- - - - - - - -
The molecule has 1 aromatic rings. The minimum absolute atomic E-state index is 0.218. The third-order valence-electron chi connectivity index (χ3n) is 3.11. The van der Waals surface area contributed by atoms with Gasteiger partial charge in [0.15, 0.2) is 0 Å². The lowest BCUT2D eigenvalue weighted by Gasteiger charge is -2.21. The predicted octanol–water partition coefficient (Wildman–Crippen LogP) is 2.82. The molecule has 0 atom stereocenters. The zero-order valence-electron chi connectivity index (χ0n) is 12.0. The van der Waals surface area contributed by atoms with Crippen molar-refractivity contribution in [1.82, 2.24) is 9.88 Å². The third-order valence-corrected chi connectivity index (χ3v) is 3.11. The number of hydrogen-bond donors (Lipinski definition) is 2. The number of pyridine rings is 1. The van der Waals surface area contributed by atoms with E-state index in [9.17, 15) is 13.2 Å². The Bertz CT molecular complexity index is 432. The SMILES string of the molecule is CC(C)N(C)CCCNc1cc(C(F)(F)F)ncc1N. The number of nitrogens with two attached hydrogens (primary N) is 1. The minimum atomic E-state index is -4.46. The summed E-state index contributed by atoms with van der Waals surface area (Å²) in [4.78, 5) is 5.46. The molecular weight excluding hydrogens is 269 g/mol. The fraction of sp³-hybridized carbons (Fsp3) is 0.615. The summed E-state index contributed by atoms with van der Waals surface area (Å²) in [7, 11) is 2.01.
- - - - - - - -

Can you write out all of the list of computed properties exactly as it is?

The molecule has 1 aromatic rings. The minimum absolute atomic E-state index is 0.218. The third-order valence-electron chi connectivity index (χ3n) is 3.11. The van der Waals surface area contributed by atoms with Gasteiger partial charge in [0.15, 0.2) is 0 Å². The lowest BCUT2D eigenvalue weighted by Gasteiger charge is -2.21. The predicted octanol–water partition coefficient (Wildman–Crippen LogP) is 2.82. The molecule has 0 atom stereocenters. The zero-order valence-electron chi connectivity index (χ0n) is 12.0. The van der Waals surface area contributed by atoms with Crippen molar-refractivity contribution in [1.82, 2.24) is 9.88 Å². The third-order valence-corrected chi connectivity index (χ3v) is 3.11. The number of hydrogen-bond donors (Lipinski definition) is 2. The number of pyridine rings is 1. The van der Waals surface area contributed by atoms with E-state index in [9.17, 15) is 13.2 Å². The Bertz CT molecular complexity index is 432. The SMILES string of the molecule is CC(C)N(C)CCCNc1cc(C(F)(F)F)ncc1N. The number of nitrogens with two attached hydrogens (primary N) is 1. The minimum atomic E-state index is -4.46. The summed E-state index contributed by atoms with van der Waals surface area (Å²) in [4.78, 5) is 5.46. The molecular weight excluding hydrogens is 269 g/mol. The fraction of sp³-hybridized carbons (Fsp3) is 0.615. The summed E-state index contributed by atoms with van der Waals surface area (Å²) in [7, 11) is 2.01.